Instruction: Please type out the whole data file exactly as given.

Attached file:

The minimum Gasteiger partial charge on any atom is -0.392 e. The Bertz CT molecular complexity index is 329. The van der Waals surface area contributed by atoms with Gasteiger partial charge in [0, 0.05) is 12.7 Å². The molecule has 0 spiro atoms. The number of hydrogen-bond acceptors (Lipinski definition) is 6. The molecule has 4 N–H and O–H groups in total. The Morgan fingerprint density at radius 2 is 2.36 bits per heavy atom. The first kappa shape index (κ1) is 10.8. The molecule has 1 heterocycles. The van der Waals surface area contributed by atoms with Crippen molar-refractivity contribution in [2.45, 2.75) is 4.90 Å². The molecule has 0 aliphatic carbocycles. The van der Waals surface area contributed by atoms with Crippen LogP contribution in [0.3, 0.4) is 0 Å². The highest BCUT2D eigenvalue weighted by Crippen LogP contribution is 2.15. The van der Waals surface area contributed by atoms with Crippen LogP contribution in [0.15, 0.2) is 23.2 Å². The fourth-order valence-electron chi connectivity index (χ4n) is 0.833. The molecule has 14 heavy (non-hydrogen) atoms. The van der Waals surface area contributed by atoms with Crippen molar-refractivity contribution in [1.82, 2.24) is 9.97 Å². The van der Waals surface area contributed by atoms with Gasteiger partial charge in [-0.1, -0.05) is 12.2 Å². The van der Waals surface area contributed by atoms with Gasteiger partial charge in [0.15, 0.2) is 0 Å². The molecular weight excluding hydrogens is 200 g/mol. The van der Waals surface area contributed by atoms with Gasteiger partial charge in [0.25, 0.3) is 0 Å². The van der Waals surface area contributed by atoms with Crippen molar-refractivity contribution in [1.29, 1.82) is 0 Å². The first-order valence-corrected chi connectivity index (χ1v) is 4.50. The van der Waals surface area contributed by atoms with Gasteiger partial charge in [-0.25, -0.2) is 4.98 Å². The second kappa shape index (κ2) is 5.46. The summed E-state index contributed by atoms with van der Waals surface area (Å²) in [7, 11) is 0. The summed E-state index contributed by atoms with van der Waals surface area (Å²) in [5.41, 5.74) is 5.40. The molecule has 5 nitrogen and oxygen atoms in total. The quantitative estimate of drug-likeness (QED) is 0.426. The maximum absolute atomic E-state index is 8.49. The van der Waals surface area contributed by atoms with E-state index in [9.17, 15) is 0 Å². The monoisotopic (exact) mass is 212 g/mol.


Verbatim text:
The minimum Gasteiger partial charge on any atom is -0.392 e. The Bertz CT molecular complexity index is 329. The van der Waals surface area contributed by atoms with Gasteiger partial charge in [0, 0.05) is 12.7 Å². The molecule has 0 spiro atoms. The number of hydrogen-bond acceptors (Lipinski definition) is 6. The molecule has 4 N–H and O–H groups in total. The Morgan fingerprint density at radius 2 is 2.36 bits per heavy atom. The first kappa shape index (κ1) is 10.8. The molecule has 1 heterocycles. The van der Waals surface area contributed by atoms with Crippen molar-refractivity contribution in [2.45, 2.75) is 4.90 Å². The molecule has 0 aliphatic carbocycles. The van der Waals surface area contributed by atoms with Crippen LogP contribution in [0.3, 0.4) is 0 Å². The highest BCUT2D eigenvalue weighted by Crippen LogP contribution is 2.15. The van der Waals surface area contributed by atoms with Crippen LogP contribution in [0.15, 0.2) is 23.2 Å². The fourth-order valence-electron chi connectivity index (χ4n) is 0.833. The molecule has 14 heavy (non-hydrogen) atoms. The van der Waals surface area contributed by atoms with Crippen molar-refractivity contribution in [1.82, 2.24) is 9.97 Å². The van der Waals surface area contributed by atoms with Gasteiger partial charge in [-0.1, -0.05) is 12.2 Å². The van der Waals surface area contributed by atoms with Gasteiger partial charge in [0.15, 0.2) is 0 Å². The molecular weight excluding hydrogens is 200 g/mol. The van der Waals surface area contributed by atoms with Gasteiger partial charge in [0.25, 0.3) is 0 Å². The van der Waals surface area contributed by atoms with Crippen molar-refractivity contribution in [1.29, 1.82) is 0 Å². The first-order valence-corrected chi connectivity index (χ1v) is 4.50. The van der Waals surface area contributed by atoms with Gasteiger partial charge in [-0.25, -0.2) is 4.98 Å². The second kappa shape index (κ2) is 5.46. The summed E-state index contributed by atoms with van der Waals surface area (Å²) in [7, 11) is 0. The summed E-state index contributed by atoms with van der Waals surface area (Å²) in [5.41, 5.74) is 5.40. The molecule has 5 nitrogen and oxygen atoms in total. The quantitative estimate of drug-likeness (QED) is 0.426. The maximum absolute atomic E-state index is 8.49. The van der Waals surface area contributed by atoms with E-state index in [9.17, 15) is 0 Å². The monoisotopic (exact) mass is 212 g/mol.